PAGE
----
Heads of African Union (AU) Member States are holding a special summit in the Ethiopian capital Addis Ababa this weekend over major reforms within the continental body.
The summit on November 17 and 18 will be chaired by President Paul Kagame of Rwanda in his capacity as Chairperson of the AU.
Moussa Faki Mahamat, the Chairperson of the AU Commission says the reforms to be discussed will impact the Union significantly.
“The ongoing institutional reform is, undoubtedly, one of the most ambitious initiatives for change ever taken by our Union. It touches upon all aspects of its functioning and concerns all its organs.
“Other attempts were made in the past. These, let’s face it, did not live up to expectations, leaving a bitter taste of unfinished business,” Mahamat on Wednesday.
He was speaking at the at the opening session of the Executive Council that brings together Ministers of Foreign Affairs of the AU partner states, whose recommendations are to be endorsed by Heads of State when they meet.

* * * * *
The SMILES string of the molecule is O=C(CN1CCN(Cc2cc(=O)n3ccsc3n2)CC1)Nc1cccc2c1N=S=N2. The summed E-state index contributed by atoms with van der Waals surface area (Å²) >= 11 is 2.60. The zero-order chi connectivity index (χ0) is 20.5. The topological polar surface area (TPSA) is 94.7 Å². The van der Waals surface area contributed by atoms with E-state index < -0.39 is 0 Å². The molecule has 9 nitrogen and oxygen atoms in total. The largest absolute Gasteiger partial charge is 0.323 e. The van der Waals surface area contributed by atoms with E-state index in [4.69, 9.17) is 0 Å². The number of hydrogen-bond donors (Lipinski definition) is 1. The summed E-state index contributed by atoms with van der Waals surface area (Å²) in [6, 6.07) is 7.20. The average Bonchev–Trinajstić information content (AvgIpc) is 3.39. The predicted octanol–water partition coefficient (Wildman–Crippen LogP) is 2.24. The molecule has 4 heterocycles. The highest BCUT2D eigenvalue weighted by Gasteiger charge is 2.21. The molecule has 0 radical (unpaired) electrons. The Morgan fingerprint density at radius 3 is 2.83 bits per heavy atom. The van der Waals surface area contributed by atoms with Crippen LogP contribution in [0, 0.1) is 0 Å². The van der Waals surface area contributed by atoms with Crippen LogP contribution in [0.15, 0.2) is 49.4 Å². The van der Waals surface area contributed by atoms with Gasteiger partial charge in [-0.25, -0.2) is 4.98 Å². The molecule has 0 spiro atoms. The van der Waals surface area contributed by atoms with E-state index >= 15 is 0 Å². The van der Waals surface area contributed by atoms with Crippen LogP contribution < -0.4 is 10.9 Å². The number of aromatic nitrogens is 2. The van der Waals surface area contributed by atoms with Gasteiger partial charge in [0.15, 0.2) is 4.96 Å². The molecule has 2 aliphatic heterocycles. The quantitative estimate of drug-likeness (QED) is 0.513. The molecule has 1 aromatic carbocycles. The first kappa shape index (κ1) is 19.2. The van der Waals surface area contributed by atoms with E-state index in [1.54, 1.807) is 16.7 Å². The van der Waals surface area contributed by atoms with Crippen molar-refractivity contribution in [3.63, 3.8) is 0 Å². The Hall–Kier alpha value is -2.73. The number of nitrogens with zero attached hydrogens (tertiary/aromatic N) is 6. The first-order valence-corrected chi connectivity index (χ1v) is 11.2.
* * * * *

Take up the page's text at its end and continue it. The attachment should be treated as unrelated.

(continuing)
Egypt will assume the chairmanship of the AU early next year and it is feared that implementation of the reforms will stall since it has little or no interest in them.
President Kagame reportedly wants to push through the reforms before his tenure ends.
AFP quoted Elissa Jobson, head of African advocacy for the International Crisis Group (ICG) think tank who said the talks is a “last push” to enact as many changes before Kagame’s one-year term as chairperson expires in January
“The concern there is that Egypt is very unlikely to push the reforms forward, even if it doesn’t try to reverse them,” she said.
“By taking the leadership of the reform process, our leaders clearly indicated their determination to follow up all aspects and ensure its successful conclusion. They put their credibility in the balance,” Mahamat added.
The reforms, whose implementation was assigned to President Kagame by his continental peers last year, have an ultimate aim of weaning Africa off dependence on external aid by making it economically independent, reports The New Times of Rwanda.
However, after five AU summits in more than two years key states still are not on board with the reforms.
So far South Africa, Zimbabwe, Botswana, Comoros, Togo and Ghana have confirmed they will be sending their presidents.
Nigeria and Mozambique will be sending foreign ministers, while other AU members have yet to indicate who will attend.